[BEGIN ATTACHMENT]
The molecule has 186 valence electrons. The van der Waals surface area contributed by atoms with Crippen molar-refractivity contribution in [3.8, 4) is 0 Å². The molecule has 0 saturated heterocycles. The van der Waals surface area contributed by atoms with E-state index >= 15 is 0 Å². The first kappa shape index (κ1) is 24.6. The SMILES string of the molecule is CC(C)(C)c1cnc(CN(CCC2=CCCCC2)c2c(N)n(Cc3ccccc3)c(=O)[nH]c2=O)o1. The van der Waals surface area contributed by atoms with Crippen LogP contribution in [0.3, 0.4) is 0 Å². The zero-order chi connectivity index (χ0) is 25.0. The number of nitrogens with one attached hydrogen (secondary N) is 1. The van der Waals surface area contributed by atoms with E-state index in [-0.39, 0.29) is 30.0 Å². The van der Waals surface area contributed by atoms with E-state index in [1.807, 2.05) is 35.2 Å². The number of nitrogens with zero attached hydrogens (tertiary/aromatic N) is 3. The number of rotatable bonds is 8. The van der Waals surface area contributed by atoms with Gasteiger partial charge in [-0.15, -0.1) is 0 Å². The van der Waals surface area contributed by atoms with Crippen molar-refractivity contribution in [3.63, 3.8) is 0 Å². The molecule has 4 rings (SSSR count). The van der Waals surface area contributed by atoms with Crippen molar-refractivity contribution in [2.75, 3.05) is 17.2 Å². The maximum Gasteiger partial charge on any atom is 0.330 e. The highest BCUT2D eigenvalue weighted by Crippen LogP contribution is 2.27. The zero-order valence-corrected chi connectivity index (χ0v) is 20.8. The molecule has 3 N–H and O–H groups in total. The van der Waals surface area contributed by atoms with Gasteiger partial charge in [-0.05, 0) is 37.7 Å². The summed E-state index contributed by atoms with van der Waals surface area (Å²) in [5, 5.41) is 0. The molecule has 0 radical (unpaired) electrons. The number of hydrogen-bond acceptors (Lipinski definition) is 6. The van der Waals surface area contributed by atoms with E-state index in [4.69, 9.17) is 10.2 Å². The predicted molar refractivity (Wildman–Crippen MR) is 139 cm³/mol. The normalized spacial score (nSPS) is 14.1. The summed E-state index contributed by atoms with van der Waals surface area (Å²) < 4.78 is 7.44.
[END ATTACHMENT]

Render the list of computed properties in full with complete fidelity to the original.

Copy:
The molecule has 186 valence electrons. The van der Waals surface area contributed by atoms with Crippen molar-refractivity contribution in [3.8, 4) is 0 Å². The molecule has 0 saturated heterocycles. The van der Waals surface area contributed by atoms with E-state index >= 15 is 0 Å². The first kappa shape index (κ1) is 24.6. The SMILES string of the molecule is CC(C)(C)c1cnc(CN(CCC2=CCCCC2)c2c(N)n(Cc3ccccc3)c(=O)[nH]c2=O)o1. The van der Waals surface area contributed by atoms with Crippen LogP contribution in [0.3, 0.4) is 0 Å². The zero-order chi connectivity index (χ0) is 25.0. The number of nitrogens with one attached hydrogen (secondary N) is 1. The van der Waals surface area contributed by atoms with E-state index in [-0.39, 0.29) is 30.0 Å². The van der Waals surface area contributed by atoms with E-state index in [1.807, 2.05) is 35.2 Å². The number of nitrogens with zero attached hydrogens (tertiary/aromatic N) is 3. The number of rotatable bonds is 8. The van der Waals surface area contributed by atoms with Gasteiger partial charge in [-0.15, -0.1) is 0 Å². The van der Waals surface area contributed by atoms with Crippen molar-refractivity contribution in [3.63, 3.8) is 0 Å². The molecule has 4 rings (SSSR count). The van der Waals surface area contributed by atoms with Crippen molar-refractivity contribution in [2.75, 3.05) is 17.2 Å². The maximum Gasteiger partial charge on any atom is 0.330 e. The highest BCUT2D eigenvalue weighted by Crippen LogP contribution is 2.27. The zero-order valence-corrected chi connectivity index (χ0v) is 20.8. The molecule has 3 N–H and O–H groups in total. The van der Waals surface area contributed by atoms with Gasteiger partial charge in [-0.05, 0) is 37.7 Å². The summed E-state index contributed by atoms with van der Waals surface area (Å²) in [5, 5.41) is 0. The molecule has 0 radical (unpaired) electrons. The number of hydrogen-bond acceptors (Lipinski definition) is 6. The van der Waals surface area contributed by atoms with E-state index in [4.69, 9.17) is 10.2 Å². The predicted molar refractivity (Wildman–Crippen MR) is 139 cm³/mol. The normalized spacial score (nSPS) is 14.1. The summed E-state index contributed by atoms with van der Waals surface area (Å²) < 4.78 is 7.44.